It is true, of course, that both Russia and China are making progress towards quieter submarine operations. But do we believe that the United States is sitting on its hands and making no technological advances? Of course not. The US Navy continues to invest huge amounts in ensuring that its submarines remain at the absolute forefront of hard-to-detect operations under the world’s oceans. 

So, when we take delivery of our three Virginiaclass SSNs from the US, we can be confident that they will be both highly effective and difficult to counter. This is why China is so angry about the prospect of our acquiring them. China already has a bad case of SLOC anxiety (worrying about its sea lines of communication). It fears loss of critical supplies, such as oil, that come through the confined waters of Southeast Asia.  

Things will only get worse for China when Australian SSNs enter service and when, under AUKUS, the US operates its own SSNs out of Fremantle. Further, if our Virginias are equipped with current long-range anti-ship missiles with a range of more than 2000km, they will be formidable strike weapons able to attack deep into our region. For example, 2000km is about the distance from east of the Philippines to the Yellow Sea between South Korea and China.  

Geography makes Chinese and Russian submarines relatively vulnerable when leaving base. In China’s case, the Northern Fleet is bottled up in the Yellow Sea. The sea is intensely surveilled by South Korea (which is just 400km from one Northern Fleet base, Weihai) and by Japan (which is 800km from the main base, Qingdao). Both are US allies.

Beijing’s main SSBN base is on Hainan, an island in the south of China from which submarines must move through relatively shallow waters until they reach deeper sea closer to the Philippines and Taiwan. And, to get to the deep waters of the Pacific Ocean, they must then pass through a chain of US SOSUS seabed sonar arrays that extends from South Korea and Japan to Taiwan, the Philippines and Indonesia.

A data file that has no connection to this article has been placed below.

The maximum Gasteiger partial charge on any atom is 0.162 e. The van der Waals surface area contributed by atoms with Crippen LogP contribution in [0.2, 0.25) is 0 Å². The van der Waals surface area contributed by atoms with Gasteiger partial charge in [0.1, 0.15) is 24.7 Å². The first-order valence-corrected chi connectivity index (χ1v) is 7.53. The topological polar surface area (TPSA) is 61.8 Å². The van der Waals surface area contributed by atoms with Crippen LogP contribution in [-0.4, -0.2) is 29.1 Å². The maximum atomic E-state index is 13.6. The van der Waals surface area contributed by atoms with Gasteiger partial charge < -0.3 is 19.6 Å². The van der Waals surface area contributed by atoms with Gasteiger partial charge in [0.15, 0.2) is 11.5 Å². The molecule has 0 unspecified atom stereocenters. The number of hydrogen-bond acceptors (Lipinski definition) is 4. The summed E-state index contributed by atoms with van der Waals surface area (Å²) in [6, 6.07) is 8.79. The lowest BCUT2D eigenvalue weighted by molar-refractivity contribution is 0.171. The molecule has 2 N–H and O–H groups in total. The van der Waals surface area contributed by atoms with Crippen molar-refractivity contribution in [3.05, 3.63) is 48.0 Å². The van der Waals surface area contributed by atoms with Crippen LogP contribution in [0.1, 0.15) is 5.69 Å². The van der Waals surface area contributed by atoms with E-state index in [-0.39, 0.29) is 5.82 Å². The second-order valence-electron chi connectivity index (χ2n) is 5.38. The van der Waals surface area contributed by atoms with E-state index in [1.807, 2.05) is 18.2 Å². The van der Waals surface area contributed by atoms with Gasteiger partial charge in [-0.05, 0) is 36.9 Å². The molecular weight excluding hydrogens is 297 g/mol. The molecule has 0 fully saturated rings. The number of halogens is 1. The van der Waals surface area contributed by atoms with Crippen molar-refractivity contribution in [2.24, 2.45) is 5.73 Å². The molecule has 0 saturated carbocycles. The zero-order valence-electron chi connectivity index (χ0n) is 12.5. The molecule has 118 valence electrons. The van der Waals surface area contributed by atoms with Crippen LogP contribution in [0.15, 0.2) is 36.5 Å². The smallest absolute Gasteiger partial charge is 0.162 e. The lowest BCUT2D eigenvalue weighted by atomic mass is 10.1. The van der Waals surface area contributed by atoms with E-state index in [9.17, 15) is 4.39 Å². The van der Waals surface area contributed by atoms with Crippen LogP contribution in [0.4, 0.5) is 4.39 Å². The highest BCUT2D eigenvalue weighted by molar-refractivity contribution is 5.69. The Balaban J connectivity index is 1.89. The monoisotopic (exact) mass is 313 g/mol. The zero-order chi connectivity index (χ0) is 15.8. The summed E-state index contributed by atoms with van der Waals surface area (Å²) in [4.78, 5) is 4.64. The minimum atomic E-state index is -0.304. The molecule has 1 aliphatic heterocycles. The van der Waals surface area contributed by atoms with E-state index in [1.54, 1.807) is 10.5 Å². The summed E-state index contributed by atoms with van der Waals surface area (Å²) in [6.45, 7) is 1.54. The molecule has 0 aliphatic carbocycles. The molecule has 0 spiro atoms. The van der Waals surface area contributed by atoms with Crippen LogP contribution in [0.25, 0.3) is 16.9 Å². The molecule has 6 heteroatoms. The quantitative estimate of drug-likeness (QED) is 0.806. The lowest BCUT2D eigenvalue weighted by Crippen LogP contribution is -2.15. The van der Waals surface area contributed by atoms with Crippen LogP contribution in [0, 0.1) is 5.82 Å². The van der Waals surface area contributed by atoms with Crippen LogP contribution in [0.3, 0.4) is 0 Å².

The United States, by contrast, has submarine bases on its east and west coasts that provide prompt access to secure deep waters in the open Pacific and Atlantic oceans. It has no potential adversaries nearby. Similarly, submarines leaving such Australian ports as Sydney and Fremantle also have quick access to secure deep oceanic waters. 

It is important to remember that keeping a capability edge in pro- submarine and anti-submarine warfare is vital for US security. This is especially true with respect to nuclear capabilities, the stability of the nuclear balance and the survivability of US SSBNs. That is why the US continues to invest heavily in such matters as submarine signature management (including radiated acoustic signatures), sensor performance and upgrades of the Mark 48 torpedo (including through joint research with Australia). 

Against this background, we reject the belief of those who say that US submarines have had their day. The United States has the world’s largest and most potent nuclear-powered submarine fleet and intends to keep it that way. No wonder that China is so worried about the prospect of Australia acquiring such a vastly superior capability.